Attention-deficit/hyperactivity disorder (ADHD) is a brain disorder that affects the ability to focus and control impulses. It is generally diagnosed in childhood but can affect adults as well. Symptoms of ADHD can make it difficult to concentrate, complete tasks, or behave appropriately in a given situation. The condition is often managed with therapy or stimulant medications but nutrition can also play a huge positive role. Below are six simple food tricks to decrease symptoms of ADHD and get back on track.
1. Eat protein at breakfast
Breakfast can sometimes be a tough meal to keep it healthy: between getting ready for work or getting kids off to school or both, it’s easy to see how easy convenience foods can quickly become a staple as you run out the door. Unfortunately, most of these foods are highly processed and don’t do much for you in terms of brain health. Making sure you consume protein at breakfast will keep you blood sugar levels steady and provide the building blocks necessary to produce neurotransmitters which help regulate brain activity.
Food Trick: Be sure to include a good protein source with your breakfast like eggs (you can hard boil for an easy grab-and-go), nuts and seeds, or a protein smoothie.
2. Ditch food coloring and preservatives
Some studies suggest that the artificial food colorings, flavors, and preservatives used in processed foods can make symptoms in those with ADHD worse. Six artificial colors that have become the most controversial are Yellow #6, quinoline yellow, carmoisine, Red #40, Yellow #5, and ponceau. In Europe, warning labels are required in foods containing these colorings, however, different studies on the subject have been inconclusive so these additives remain in the American food system.
Food Trick: A trial elimination of these additives can help you determine if these ingredients are causing problems with ADHD. If symptoms seem better when they are avoided then stay off them! A quick scan of the ingredient list will help you determine if they are in your food or better yet, stick with whole foods and you won’t have to worry about it.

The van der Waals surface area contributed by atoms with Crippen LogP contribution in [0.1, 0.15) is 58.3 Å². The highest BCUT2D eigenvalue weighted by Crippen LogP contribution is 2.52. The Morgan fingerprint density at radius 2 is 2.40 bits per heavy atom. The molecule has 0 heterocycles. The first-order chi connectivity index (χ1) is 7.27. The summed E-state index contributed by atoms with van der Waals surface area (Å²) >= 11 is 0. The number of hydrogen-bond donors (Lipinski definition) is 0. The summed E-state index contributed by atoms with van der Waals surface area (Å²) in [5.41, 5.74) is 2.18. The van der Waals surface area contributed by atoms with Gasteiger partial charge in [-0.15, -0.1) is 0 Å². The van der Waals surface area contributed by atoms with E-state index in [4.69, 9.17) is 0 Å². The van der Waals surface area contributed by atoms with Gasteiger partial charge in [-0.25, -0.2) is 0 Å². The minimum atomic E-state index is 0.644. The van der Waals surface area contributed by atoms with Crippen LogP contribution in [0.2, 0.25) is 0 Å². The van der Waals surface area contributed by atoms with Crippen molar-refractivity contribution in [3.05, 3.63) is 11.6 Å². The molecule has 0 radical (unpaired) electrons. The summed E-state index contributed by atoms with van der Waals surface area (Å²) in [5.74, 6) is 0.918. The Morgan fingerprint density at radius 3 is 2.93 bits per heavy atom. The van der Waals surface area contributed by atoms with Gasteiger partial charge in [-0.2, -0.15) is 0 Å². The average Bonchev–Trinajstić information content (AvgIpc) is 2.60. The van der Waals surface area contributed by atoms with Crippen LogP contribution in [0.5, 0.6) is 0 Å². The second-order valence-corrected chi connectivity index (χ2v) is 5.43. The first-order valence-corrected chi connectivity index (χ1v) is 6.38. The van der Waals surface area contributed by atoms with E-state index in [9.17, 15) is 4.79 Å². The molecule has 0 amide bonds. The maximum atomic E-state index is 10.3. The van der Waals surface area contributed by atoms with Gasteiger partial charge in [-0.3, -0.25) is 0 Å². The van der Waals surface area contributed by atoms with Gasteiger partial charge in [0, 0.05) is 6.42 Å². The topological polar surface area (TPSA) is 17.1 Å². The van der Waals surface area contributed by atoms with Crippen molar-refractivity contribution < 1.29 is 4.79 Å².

3. Avoid major food allergens
Immune reactions caused by food allergies or food sensitivities could be to blame for some symptoms of ADHD. Studies show, some of the most common food allergens like wheat, corn, eggs, dairy, and soy are often the culprit and can cause those with ADHD to lose focus and become more hyperactive. Food allergies or sensitivities can be tested for using blood or skin tests or you can try an elimination diet.
Food Trick: Try eliminating major allergens like wheat, corn, eggs, dairy, and soy from the diet for at least 6 weeks. After six weeks reintroduce the eliminated one at a time, waiting 2-3 days between reintroductions. Note any symptoms experienced and see if the reintroduction of any of these foods cause an increase in symptoms. You’ll want to continue to avoid foods that increase symptoms.
4. Swap out your sugar
Research shows a high sugar intake increases inattention and can make those who have ADHD more restless which can lead to more destructive behaviors. Making it a habit to read food labels can greatly reduce your added sugar intake. Newer food labels will have a separate line item letting you know how much sugar has been added to a product. Taking a look at the ingredient list can also be helpful. In addition to plain “sugar,” watch out for words like high-fructose corn sweetener, dehydrated cane juice, dextrin, dextrose, maltodextrin, sucrose, molasses, and malt syrup which are all code for sugar.
Food Trick: the number one source of added sugar in the American diet is beverages. Swapping out that “fruit drink” and “fruit cocktail,” as well as sodas and energy drinks for water or flavored sparkling water will make a huge impact in your sugar consumption.
5. Get in your Omega-3s
Omega-3 fatty acids are well known for their role in neuroprotection and brain health. They function by protecting the brain from oxidative damage and inflammation. Low levels of Omega-3s, especially in childhood, have been associated with poor brain maturation and cognitive dysfunction including inattention and decreased concentration. Research shows increasing intake of these beneficial fatty acids can reduce ADHD symptoms.
Food Trick: Chow down on cold-water, fatty fish rich in Omega-3s and low in mercury contamination. Fish like mackerel, cod, haddock, sardines, tuna, and salmon are great options.
6. Master your minerals
Minerals serve many functions in the body so it should come as no surprise that they are involved in attention and concentration. Specific minerals like zinc, magnesium, and iron can be especially beneficial in ADHD. Zinc and iron are necessary in order to make dopamine and improve the brain’s response to this important neurotransmitter responsible for attention and executive functions. Low levels of both zinc and iron correlate with inattention. Magnesium is also used to make neurotransmitters involved in attention and additionally has a calming effect on the brain.
Food Trick: Increase your intake of foods rich in zinc, iron, and magnesium like poultry, seafood, pumpkin seeds, nuts, and spinach.
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